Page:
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Journal for Biophysical Chemistry

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Structural and kinetic properties of laterally stabilized, oligo(ethylene glycol)-containing alkylthiolates on gold: A modular approach

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Abstract

The formation of highly ordered self-assembled monolayers (SAMs) on gold from an unusually long and linear compound HS(CH2)15CONH(CH2CH2O)6CH2CONH(CH2)15CH3 is investigated by contact angle goniometry, ex situ null ellipsometry, cyclic voltammetry and infrared reflection-absorption spectroscopy. The molecules are found to assemble in an upright position as a complete monolayer within 60 min. The overall structure of the SAM reaches equilibrium within 24 h as evidenced by infrared spectroscopy, although a slight improvement in water contact angles is observed over a period of a few weeks. The resulting SAM is 60 Å thick and it displays an advancing water contact angle of 112° and excellent electrochemical blocking characteristics with typical current densities about 20 times lower as compared to those observed for HS(CH2)15CH3 SAMs. The dominating crystalline phases of the supporting HS(CH2)15 and terminal (CH2)15CH3 alkyl portions, as well as the sealed oligo(ethylene glycol) (OEG) “core,” appear as unusually sharp features in the infrared spectra at room temperature. For example, the splitting seen for the CH3 stretching and CH2 scissoring peaks is normally only observed for conformationally trapped alkylthiolate SAMs at low temperatures and for highly crystalline polymethylenes. Temperature-programmed infrared spectroscopy in ultrahigh vacuum reveals a significantly improved thermal stability of the SAM under investigation, as compared to two analogous OEG derivatives without the extended alkyl chain. Our study points out the advantages of adopting a “modular approach” in designing novel SAM-forming compounds with precisely positioned in plane stabilizing groups. We demonstrate also the potential of using the above set of compounds in the fabrication of “hydrogel-like” arrays with controlled wetting properties for application in the ever-growing fields of protein and cell analysis, as well as for bioanalytical applications.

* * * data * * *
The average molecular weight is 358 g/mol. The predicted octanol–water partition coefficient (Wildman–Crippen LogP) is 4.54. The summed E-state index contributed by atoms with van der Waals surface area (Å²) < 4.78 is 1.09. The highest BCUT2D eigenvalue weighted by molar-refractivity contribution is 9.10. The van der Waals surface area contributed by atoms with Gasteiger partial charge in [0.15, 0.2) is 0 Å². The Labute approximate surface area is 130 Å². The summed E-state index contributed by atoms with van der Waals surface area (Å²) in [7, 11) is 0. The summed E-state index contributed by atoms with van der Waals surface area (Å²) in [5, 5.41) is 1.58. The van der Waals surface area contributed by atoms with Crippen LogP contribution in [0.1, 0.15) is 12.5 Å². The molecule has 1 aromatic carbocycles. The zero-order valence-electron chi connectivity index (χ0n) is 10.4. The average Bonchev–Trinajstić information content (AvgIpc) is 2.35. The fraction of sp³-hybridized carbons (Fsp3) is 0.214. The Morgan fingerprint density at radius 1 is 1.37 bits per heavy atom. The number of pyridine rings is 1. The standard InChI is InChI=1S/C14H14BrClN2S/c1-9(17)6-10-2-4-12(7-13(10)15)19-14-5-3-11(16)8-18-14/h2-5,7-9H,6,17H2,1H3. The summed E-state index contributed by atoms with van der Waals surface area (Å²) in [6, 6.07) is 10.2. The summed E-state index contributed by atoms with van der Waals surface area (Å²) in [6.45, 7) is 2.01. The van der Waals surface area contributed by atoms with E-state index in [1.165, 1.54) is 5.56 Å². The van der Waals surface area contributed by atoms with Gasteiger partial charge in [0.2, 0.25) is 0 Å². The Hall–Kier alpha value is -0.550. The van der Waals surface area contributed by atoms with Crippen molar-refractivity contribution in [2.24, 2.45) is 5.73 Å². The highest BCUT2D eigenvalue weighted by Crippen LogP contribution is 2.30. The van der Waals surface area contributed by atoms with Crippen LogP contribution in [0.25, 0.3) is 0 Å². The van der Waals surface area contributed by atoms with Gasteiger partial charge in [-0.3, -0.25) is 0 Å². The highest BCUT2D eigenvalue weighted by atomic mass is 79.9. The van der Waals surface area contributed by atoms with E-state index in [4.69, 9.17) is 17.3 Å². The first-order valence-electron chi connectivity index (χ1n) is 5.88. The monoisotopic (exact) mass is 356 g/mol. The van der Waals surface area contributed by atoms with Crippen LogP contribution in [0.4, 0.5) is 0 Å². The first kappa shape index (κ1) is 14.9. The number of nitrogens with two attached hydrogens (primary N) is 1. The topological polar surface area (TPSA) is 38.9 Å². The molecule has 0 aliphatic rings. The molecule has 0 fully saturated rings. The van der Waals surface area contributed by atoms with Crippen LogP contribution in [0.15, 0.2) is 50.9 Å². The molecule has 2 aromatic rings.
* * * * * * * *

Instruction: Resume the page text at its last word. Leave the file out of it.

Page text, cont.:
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Correspondence to Bo Liedberg.

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